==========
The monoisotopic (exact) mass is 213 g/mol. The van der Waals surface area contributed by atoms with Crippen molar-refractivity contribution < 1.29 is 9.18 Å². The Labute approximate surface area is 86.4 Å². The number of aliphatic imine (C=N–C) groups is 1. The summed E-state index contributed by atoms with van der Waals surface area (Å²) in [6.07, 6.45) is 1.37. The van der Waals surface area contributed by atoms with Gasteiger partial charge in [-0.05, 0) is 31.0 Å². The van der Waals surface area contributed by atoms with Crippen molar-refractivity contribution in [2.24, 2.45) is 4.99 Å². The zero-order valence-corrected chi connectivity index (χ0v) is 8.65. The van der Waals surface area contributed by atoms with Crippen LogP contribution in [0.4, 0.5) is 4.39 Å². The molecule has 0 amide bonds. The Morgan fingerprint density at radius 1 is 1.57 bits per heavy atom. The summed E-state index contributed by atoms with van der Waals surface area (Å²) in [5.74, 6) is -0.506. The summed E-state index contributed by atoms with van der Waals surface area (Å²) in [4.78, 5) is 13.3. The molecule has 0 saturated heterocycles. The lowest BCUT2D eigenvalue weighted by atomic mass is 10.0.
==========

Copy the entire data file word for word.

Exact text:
The monoisotopic (exact) mass is 213 g/mol. The van der Waals surface area contributed by atoms with Crippen molar-refractivity contribution < 1.29 is 9.18 Å². The Labute approximate surface area is 86.4 Å². The number of aliphatic imine (C=N–C) groups is 1. The summed E-state index contributed by atoms with van der Waals surface area (Å²) in [6.07, 6.45) is 1.37. The van der Waals surface area contributed by atoms with Gasteiger partial charge in [-0.05, 0) is 31.0 Å². The van der Waals surface area contributed by atoms with Crippen molar-refractivity contribution in [2.24, 2.45) is 4.99 Å². The zero-order valence-corrected chi connectivity index (χ0v) is 8.65. The van der Waals surface area contributed by atoms with Crippen LogP contribution in [0.4, 0.5) is 4.39 Å². The molecule has 0 amide bonds. The Morgan fingerprint density at radius 1 is 1.57 bits per heavy atom. The summed E-state index contributed by atoms with van der Waals surface area (Å²) in [5.74, 6) is -0.506. The summed E-state index contributed by atoms with van der Waals surface area (Å²) in [4.78, 5) is 13.3. The molecule has 0 saturated heterocycles. The lowest BCUT2D eigenvalue weighted by atomic mass is 10.0.